Featured Research

from universities, journals, and other organizations

Using 61 years of tropical storm data, scientists uncover landfall threat probabilities

Date:
September 9, 2011
Source:
University of Miami Rosenstiel School of Marine & Atmospheric Science
Summary:
Scientists have found an intriguing relationship between hurricane tracks and climate variability using data from the Atlantic gathered between 1950-2010, unlocking some noteworthy results.

In a study published in the Journal of Climate, University of Miami Rosenstiel School of Marine & Atmospheric Science scientists have found an intriguing relationship between hurricane tracks and climate variability. The team studied data from the Atlantic gathered between 1950-2010, unlocking some noteworthy results and trends.
Credit: Angela Colbert

Scientists at the University of Miami's (UM's) Rosenstiel School of Marine & Atmospheric Science have found an intriguing relationship between hurricane tracks and climate variability.

Related Articles


Angela Colbert, a graduate student in Meteorology & Physical Oceanography, with the collaboration of Professor and Associate Dean for Professional Masters, Dr. Brian Soden, studied data from the Atlantic gathered between 1950-2010, unlocking some noteworthy results, which appear in the American Meteorological Society's Journal of Climate.

Storms were classified into three different categories based on their projected paths: straight moving, recurving landfall, or recurving ocean. Storms that develop farther south and/or west in the tropical Atlantic are more likely to become straight moving storms that ultimately affect the Gulf Coast of the United States and the Western Caribbean. However, storms that form more north or east have a greater chance to threaten the Eastern seaboard or simply recurve into the open ocean.

Perhaps the most significant finding was that El Niño seasons are not only associated with fewer storms overall, but those storms that do form are less likely to make landfall due to changes in the atmospheric steering currents.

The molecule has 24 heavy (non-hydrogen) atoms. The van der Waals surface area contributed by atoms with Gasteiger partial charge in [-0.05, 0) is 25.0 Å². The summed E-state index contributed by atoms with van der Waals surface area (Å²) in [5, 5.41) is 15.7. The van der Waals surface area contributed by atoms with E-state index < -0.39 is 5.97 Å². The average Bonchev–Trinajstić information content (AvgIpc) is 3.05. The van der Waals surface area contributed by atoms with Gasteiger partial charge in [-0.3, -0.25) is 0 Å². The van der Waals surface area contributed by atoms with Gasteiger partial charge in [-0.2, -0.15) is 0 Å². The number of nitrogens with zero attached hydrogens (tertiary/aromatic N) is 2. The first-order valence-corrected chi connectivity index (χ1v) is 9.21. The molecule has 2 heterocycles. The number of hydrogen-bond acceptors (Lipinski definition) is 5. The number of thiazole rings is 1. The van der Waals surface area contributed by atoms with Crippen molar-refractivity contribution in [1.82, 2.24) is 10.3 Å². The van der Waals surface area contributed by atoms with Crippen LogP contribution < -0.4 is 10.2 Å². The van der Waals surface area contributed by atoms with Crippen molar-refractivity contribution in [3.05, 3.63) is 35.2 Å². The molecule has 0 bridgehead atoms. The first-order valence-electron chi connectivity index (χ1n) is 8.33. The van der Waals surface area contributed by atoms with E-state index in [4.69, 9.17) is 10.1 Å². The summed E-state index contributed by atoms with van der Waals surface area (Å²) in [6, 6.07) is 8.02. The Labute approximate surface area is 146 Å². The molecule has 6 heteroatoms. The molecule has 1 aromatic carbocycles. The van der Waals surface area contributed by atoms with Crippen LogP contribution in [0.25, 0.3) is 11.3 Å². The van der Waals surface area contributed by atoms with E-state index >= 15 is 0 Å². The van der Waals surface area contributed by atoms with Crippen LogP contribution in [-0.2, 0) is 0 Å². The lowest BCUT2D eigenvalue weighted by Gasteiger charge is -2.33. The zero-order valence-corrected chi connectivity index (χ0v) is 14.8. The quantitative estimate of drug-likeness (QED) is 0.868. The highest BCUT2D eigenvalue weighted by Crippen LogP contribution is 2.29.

"In a typical El Niño season, we found that storms have a higher probability of curving back out into the ocean as opposed to threatening to make landfall along the East Coast of the US due to a change in the circulation across the Atlantic. This is important for not only weather forecasting, but insurance companies, who can use these findings when determining seasonal and yearly quote rates," said Colbert.

In contrast La Niña seasons, when the equatorial Pacific Ocean surface is cooler than normal, are associated with both greater numbers of storms as well as an increased likelihood that they will make landfall.

"Growing up in Florida I have always been fascinated not only with hurricanes, but with severe weather in general. I wanted to better understand tropical cyclones and why they sometimes seem to follow certain tracks throughout a season or longer, so we can better prepare for them," she added.

Colbert is a graduate of Palm Harbor University High School and received her Bachelor's degree in Mathematics Education from the University of Central Florida and her Master's degree in Meteorology and Physical Oceanography from the University of Miami. She is a member of the American Meteorological Society and American Geophysical Union, and serves as President of UM's Marine Science Graduate Student Organization.


Story Source:

The above story is based on materials provided by University of Miami Rosenstiel School of Marine & Atmospheric Science. Note: Materials may be edited for content and length.